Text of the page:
Text quoted in footnote 1, supra
'To delay gas service by Algonquin for this indefinite but protracted period for the completion of hearings will result in irreparable injury to (a) not only Algonquin's owners who have invested their money with assurance based on the authorization of the original certificate and (b) their supplier, Texas Eastern, that has similarly invested, based on its certificate and Algonquin's but (c) the customer companies and (d) the public served by these companies, including defense industries and those employed in such industries
'Any delay to completion of the small portion of construction remaining to be done, as the result of failure to issue a temporary certificate may cause a much greater delay in completion and beginning of service by reason of (1) setting in of winter weather, (2) disruption of labor organization of contractors for Algonquin, (3) disruption of the hundreds of persons standing by for conversion work and (4) necessary protective measures to secure construction materials and equipment against loss or damage during a period of idleness of unpredictable duration which is not only expensive but involves delay in resuming work.
'Even a short delay in issuance of a temporary certificate, postponing gas service for causes stated * * * above will cause irreparable loss to distributing companies and their customers as more fully emphasized in the customer company affidavits annexed hereto. Some would be unable to complete appliance conversions and other work in time to enable them to begin distributing natural gas this winter. The results would include: monetary loss or increased cost to the companies and gas consumers, impairment of gas service or danger of such impairment. Cost increases ultimately affect the consumers by restricting ability of companies to make rate reductions or limit rate increases, or by limiting their ability to assure reliable, economical and unrestricted service to consumers. At this late date, aside from financial considerations, it would be physically impossible to secure supplies or make installation which the companies feel would be required if they are not to have natural gas from Algonquin immediately in order to insure adequate service this winter. These companies and the consumers that they supply are placed in this position because of their reliance upon securing natural gas service which the Commission had authorized Algonquin to render and the evidence of Algonquin's determination to render that service as evidenced by the progress of Algonquin's construction.'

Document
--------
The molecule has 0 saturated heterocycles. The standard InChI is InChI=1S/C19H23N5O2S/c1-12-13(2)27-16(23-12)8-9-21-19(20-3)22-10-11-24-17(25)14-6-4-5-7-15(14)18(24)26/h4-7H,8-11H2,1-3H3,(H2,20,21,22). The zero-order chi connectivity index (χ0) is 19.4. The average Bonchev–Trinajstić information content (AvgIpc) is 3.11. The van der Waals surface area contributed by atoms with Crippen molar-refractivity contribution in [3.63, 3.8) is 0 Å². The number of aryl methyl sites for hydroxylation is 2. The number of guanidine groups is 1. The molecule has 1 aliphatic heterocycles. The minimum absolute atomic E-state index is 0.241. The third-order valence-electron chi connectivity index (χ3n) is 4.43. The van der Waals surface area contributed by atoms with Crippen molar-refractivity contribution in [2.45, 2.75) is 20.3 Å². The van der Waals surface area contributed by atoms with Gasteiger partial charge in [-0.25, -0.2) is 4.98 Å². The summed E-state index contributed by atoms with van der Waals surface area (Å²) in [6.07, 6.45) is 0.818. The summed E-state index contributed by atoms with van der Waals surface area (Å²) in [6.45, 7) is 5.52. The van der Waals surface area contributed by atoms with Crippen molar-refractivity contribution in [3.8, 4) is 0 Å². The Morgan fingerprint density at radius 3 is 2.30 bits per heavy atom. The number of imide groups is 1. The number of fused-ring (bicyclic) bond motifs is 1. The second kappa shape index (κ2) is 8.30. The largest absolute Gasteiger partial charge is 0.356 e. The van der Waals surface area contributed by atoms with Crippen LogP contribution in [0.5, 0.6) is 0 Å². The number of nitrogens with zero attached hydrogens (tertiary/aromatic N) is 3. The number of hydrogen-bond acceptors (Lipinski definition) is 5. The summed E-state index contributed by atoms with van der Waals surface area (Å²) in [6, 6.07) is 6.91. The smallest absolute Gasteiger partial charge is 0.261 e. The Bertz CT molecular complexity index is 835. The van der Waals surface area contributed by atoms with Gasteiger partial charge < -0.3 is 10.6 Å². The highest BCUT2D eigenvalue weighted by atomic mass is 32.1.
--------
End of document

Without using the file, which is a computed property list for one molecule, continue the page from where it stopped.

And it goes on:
It is for the Commission to find as a matter of fact whether the requisite emergency exists